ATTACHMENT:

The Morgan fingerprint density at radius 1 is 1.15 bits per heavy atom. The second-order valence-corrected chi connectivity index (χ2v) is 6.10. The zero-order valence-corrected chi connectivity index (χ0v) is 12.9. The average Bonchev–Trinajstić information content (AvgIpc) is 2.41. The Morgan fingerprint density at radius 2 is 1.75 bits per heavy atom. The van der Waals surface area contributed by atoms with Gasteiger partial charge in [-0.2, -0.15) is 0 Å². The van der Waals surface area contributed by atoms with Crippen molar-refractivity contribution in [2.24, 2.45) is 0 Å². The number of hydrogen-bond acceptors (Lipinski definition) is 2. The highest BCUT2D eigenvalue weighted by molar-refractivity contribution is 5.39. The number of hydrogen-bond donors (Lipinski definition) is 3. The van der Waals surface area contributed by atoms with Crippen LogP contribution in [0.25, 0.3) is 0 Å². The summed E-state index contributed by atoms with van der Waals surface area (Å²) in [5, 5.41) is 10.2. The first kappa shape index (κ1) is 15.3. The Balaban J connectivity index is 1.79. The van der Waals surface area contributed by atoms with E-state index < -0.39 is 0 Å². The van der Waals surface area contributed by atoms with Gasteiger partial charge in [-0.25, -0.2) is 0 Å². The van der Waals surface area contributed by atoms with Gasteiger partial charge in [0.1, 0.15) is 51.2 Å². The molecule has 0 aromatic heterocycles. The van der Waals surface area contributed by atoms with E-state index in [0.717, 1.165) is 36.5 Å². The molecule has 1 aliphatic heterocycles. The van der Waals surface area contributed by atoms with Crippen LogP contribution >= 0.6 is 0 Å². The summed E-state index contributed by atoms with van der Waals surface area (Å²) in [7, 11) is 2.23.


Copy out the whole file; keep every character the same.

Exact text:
The Morgan fingerprint density at radius 1 is 1.15 bits per heavy atom. The second-order valence-corrected chi connectivity index (χ2v) is 6.10. The zero-order valence-corrected chi connectivity index (χ0v) is 12.9. The average Bonchev–Trinajstić information content (AvgIpc) is 2.41. The Morgan fingerprint density at radius 2 is 1.75 bits per heavy atom. The van der Waals surface area contributed by atoms with Gasteiger partial charge in [-0.2, -0.15) is 0 Å². The van der Waals surface area contributed by atoms with Crippen molar-refractivity contribution in [2.24, 2.45) is 0 Å². The number of hydrogen-bond acceptors (Lipinski definition) is 2. The highest BCUT2D eigenvalue weighted by molar-refractivity contribution is 5.39. The number of hydrogen-bond donors (Lipinski definition) is 3. The van der Waals surface area contributed by atoms with Crippen LogP contribution in [0.25, 0.3) is 0 Å². The summed E-state index contributed by atoms with van der Waals surface area (Å²) in [5, 5.41) is 10.2. The first kappa shape index (κ1) is 15.3. The Balaban J connectivity index is 1.79. The van der Waals surface area contributed by atoms with E-state index < -0.39 is 0 Å². The van der Waals surface area contributed by atoms with Gasteiger partial charge in [-0.25, -0.2) is 0 Å². The van der Waals surface area contributed by atoms with Gasteiger partial charge in [0.1, 0.15) is 51.2 Å². The molecule has 0 aromatic heterocycles. The van der Waals surface area contributed by atoms with E-state index in [0.717, 1.165) is 36.5 Å². The molecule has 1 aliphatic heterocycles. The van der Waals surface area contributed by atoms with Crippen LogP contribution >= 0.6 is 0 Å². The summed E-state index contributed by atoms with van der Waals surface area (Å²) in [7, 11) is 2.23.